158. Each node can indicate which files it will not store. They can send these blacklists to other nodes or download them.
  159. If more than half of the nodes have the same file in the blacklist — the file gets put on the network’s overall blacklist.
  160. Very democratic censorship.
  161.  
  162. Storage Pools
  163. Sample of a problem that’s not really a problem, since:
  164. If a mining pool appears that maintains a single copy of the weave, the reward for finding rare blocks outside of this pool will increase (this is because if the centralised stores become unavailable, miners with a copy of the rare blocks will be highly likely to receive the reward when that block becomes the recall block in the future.)
  165.  
  166. dApps
  167. They offer two ways to use the platform for developing dApps:
  168. - Client-Server Architecture
  169. - Serverless Architecture
  170.  
  171. Client-Server Architecture
  172. Developers launch a server/cloud that can interact with a number of the platform’s nodes.
  173. Then they launch a website (for example) where users can store a file in the arweave. Monetization of such dApps can include advertising, monthly subscription, and direct payment for developers to be able to maintain the necessary flow of AR tokens “in order to ensure that requests for writing data can be processed.”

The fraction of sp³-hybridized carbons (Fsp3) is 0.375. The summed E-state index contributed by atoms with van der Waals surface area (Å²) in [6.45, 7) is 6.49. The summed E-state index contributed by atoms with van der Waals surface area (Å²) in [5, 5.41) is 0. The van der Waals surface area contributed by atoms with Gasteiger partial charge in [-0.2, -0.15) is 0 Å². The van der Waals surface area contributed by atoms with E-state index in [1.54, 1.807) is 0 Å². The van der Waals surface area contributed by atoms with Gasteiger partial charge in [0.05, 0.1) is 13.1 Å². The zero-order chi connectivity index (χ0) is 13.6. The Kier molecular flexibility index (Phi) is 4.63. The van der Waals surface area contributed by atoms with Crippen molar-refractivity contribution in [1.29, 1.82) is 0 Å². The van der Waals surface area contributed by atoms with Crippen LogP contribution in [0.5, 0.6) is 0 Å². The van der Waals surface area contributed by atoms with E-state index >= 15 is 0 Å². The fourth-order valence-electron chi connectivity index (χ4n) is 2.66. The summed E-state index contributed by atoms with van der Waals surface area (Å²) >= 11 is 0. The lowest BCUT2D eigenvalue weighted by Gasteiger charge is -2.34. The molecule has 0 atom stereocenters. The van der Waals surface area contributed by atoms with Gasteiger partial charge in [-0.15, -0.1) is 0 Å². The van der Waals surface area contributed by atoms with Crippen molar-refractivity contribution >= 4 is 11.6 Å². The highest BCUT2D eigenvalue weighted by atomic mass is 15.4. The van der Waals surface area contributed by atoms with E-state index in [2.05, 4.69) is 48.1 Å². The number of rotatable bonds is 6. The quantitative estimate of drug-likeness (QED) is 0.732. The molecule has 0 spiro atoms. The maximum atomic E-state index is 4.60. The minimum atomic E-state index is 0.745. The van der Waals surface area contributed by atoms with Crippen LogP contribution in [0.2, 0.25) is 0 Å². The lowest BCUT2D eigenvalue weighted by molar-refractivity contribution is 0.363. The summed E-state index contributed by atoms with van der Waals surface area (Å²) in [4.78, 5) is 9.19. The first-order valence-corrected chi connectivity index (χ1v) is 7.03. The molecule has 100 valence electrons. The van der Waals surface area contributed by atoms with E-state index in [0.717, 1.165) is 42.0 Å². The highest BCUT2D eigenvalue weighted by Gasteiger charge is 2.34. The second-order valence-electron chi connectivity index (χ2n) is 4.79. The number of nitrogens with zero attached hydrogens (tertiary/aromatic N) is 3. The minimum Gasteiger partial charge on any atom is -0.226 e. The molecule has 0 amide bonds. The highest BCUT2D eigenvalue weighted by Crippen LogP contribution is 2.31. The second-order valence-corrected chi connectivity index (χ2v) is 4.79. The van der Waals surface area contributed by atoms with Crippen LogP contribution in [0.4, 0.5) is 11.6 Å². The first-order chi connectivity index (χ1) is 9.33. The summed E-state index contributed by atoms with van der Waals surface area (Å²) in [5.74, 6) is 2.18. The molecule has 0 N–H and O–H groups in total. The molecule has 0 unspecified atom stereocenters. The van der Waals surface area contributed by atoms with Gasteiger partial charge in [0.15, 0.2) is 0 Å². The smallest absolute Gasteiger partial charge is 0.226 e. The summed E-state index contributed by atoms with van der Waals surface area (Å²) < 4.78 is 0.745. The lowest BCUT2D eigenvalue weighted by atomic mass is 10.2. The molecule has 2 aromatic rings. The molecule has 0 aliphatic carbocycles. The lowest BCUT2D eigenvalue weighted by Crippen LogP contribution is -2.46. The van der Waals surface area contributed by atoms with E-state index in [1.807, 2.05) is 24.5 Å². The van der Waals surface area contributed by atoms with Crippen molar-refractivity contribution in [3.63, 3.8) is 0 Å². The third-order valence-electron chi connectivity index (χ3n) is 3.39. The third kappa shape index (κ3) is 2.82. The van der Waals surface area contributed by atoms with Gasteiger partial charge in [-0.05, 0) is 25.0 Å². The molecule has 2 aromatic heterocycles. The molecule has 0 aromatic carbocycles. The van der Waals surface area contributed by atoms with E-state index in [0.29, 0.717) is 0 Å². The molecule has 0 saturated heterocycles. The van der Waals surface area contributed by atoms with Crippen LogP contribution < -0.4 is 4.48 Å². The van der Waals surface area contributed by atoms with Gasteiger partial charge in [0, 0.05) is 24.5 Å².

174.  
  175. Serverless Architecture
  176. There is also an option for creating serverless solutions.
  177.  
  178. Event Based
  179. They suggest using this platform for notifications.
  180. When something happens in the system, the developers can process it using API.
  181.  
  182. Trustless and Provable
  183. The architecture of dApps can be planned to be unhackable.
  184. For example, the part of the code responsible for critical parts of the program (e.g. Random number generator or user authorization) can be sent into the arweave.
  185.  
  186. It can then be downloaded for execution — and it will be “trustless and provably fair, i.e. it is the same code that other clients are running.”
  187.  
  188. Smart contract
  189. No smart contracts or ICO as of yet…
  190.  
  191. Questions
  192. -----
  193. Ok, so they’re offering a cheap, distributed, permanent data storage on the blockchain.
  194.  
  195. Q: What do you mean, “permanent”? Isn’t data stored on the blockchain not permanent already? Any information stored on the blockchain remains there permanently. So this sounds like pure marketing.
  196.  
  197. distributed — wow, really? Distributed app on the blockchain? No way!
  198.  
  199. cheap — so how will they make money? Just by cashing in via an ICO?
  200.  
  201. Q: Self-Organising Network
  202.  
  203. So the most basic logic of routing metrics on which every network is based (form local to the Internet) is now a “Self-Organising Network”? Seriously?
  204.